Orphan First Kill (2022) Movie Review with Ending Explained


The Review

“Orphan: First Kill” delves back into the chilling saga of Esther, the enigmatic character who captivated audiences in the 2009 thriller “Orphan.” Directed by William Brent Bell, this prequel attempts to unravel the mysteries of Esther’s past and sets the stage for the horrors that the original film so effectively delivered.

The movie opens with Esther (Isabelle Fuhrman) orchestrating a brilliant escape from an Estonian psychiatric facility, showcasing her cunning and dangerous nature. She finds her way to America by impersonating the missing daughter of a wealthy family, the Albrights. Julia Stiles delivers a strong performance as Tricia Albright, the mother determined to uncover the truth and protect her family at any cost.

“Orphan: First Kill” leans into its ludicrous premise with a sense of self-awareness that fans of campy horror will appreciate. It holds its own as a sequel and, for some, may even surpass the original in terms of sheer entertainment value. The film presents a twisty thriller with plenty of replay value, as long as one doesn’t overthink the sometimes convoluted plot.

One of the film’s strengths is its commitment to the character of Esther. Fuhrman reprises her role with the same eerie charm and malice that she brought to the original, proving that her portrayal of Esther deserves a place among the memorable horror icons. The film also benefits from the addition of Julia Stiles, whose character adds a new dynamic to the unfolding drama.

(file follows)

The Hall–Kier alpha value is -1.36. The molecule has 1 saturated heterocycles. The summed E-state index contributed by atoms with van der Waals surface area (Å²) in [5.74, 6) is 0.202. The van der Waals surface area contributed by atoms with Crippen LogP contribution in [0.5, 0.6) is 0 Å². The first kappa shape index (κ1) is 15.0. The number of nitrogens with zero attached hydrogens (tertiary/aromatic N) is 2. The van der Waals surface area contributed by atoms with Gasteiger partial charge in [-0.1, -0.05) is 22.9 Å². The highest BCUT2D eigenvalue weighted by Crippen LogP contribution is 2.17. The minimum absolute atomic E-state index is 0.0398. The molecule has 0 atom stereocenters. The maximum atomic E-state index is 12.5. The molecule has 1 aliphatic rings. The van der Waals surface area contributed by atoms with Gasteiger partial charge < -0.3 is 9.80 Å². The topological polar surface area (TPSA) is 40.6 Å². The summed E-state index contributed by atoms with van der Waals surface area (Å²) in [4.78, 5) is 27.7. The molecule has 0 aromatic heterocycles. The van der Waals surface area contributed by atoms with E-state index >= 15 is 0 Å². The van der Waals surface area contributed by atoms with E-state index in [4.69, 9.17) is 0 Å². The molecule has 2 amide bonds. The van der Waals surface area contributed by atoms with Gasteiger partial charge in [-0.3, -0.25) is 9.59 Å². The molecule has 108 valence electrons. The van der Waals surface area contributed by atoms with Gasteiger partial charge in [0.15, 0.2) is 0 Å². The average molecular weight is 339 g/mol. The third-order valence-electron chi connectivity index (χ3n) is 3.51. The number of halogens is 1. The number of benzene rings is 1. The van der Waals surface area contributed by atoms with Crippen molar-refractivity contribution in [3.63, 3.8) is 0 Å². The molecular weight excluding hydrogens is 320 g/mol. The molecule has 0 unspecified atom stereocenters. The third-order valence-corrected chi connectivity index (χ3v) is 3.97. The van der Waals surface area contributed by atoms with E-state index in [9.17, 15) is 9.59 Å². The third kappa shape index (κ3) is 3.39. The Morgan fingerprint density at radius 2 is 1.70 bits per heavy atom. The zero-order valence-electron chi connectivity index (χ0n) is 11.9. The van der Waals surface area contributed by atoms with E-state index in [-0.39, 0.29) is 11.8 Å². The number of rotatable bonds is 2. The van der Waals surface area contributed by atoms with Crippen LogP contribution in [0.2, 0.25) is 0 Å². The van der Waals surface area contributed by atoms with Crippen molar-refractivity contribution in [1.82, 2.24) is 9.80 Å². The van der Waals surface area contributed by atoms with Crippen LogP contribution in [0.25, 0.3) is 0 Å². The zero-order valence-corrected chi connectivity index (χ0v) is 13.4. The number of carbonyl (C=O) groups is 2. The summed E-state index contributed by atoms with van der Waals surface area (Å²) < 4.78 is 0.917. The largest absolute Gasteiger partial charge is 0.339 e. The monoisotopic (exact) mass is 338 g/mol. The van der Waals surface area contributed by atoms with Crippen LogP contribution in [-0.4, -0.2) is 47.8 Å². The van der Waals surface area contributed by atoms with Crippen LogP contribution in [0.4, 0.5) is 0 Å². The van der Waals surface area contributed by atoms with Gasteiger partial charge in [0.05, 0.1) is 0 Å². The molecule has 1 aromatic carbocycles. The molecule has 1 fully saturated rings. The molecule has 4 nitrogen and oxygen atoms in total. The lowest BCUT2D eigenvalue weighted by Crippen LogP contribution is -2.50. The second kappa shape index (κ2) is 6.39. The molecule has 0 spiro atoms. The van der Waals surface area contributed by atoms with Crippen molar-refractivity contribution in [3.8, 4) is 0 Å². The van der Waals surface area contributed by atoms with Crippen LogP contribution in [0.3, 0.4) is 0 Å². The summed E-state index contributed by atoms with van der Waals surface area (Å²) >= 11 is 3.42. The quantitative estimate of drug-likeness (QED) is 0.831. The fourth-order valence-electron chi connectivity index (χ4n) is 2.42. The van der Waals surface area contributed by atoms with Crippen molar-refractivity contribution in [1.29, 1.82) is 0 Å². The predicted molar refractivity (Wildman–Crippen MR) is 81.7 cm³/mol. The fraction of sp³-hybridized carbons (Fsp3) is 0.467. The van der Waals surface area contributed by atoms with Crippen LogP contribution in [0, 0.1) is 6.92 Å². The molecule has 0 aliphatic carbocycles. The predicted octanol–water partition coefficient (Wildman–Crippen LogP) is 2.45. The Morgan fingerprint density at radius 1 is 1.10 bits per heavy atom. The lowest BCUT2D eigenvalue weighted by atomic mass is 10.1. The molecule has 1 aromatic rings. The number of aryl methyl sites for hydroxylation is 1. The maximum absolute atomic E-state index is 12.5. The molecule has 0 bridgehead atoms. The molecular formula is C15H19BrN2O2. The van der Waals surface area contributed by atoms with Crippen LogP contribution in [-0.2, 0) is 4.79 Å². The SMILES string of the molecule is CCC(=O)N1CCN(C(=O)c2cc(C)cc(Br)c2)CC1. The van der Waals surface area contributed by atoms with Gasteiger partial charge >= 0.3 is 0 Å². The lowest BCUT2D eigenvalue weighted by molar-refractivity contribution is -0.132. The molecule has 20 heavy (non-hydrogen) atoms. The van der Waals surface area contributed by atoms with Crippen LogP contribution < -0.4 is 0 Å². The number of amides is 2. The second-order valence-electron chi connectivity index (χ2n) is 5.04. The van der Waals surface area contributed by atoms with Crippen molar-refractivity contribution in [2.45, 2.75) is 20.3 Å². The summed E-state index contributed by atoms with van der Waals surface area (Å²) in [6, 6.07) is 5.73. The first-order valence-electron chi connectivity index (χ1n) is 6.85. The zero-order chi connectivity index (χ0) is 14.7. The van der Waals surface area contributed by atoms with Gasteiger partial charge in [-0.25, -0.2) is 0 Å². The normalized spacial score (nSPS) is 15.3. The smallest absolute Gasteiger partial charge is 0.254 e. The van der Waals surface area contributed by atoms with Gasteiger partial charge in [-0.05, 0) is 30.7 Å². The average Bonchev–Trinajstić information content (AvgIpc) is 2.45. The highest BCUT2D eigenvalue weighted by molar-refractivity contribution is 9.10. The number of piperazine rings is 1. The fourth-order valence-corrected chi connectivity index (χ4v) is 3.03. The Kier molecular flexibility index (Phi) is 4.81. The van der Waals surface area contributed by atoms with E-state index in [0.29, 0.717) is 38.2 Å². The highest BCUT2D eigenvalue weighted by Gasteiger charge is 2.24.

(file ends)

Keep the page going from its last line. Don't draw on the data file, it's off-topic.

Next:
However, the film is not without its flaws. Critics have pointed out the lack of visual flair and the flat direction that fails to elevate the material to its full potential. Despite this, the narrative takes bold turns, and the screenplay by David Coggeshall introduces a mid-film twist that is audacious enough to keep viewers engaged.

Ending Explained (Spoiler Alert!)

The first Orphan movie was a setup for big surprises at the end, revealing that Esther was not a child but an older woman with a mental disorder. I was pleased to see that Orphan: First Kill also had a significant surprise revealed towards the end.

In Orphan: First Kill, Esther pretends to be a missing child and is reunited with a wealthy American family. The twist is that the family’s son accidentally killed his sister, and the mother covered it up, while the father remained unaware of the situation. With Esther’s arrival, the mother immediately recognized her as an imposter and attempted to kill her, turning Esther from a villain into a victim.

Esther appears much older than in the first movie, which is inconsistent as she is supposed to be a younger version of the character from the first film.

The plot of an older child pretending to be a missing child and being reunited with a family is not new. A documentary titled “The Imposter” presents a very similar story that occurred in real life.

We know the movie’s outcome: Esther cannot be killed because her story continues in the first film. In the end, Esther manages to escape by killing the entire family.

In the Nutshell

“Orphan: First Kill” is a prequel that manages to stand on its own while expanding the lore of its predecessor. It offers a fun, if not always coherent, ride for those willing to embrace its over-the-top nature. With committed performances and a willingness to embrace its campiness, the film is a welcome addition to the horror genre for those looking for a thrilling, if not entirely polished, cinematic experience. For a more detailed review, you can refer to the analysis by Brian Tallerico on Roger Ebert’s website or check out the audience and critic reviews on Rotten Tomatoes. [4 out of 5 stars]

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Genre: Serial Killer

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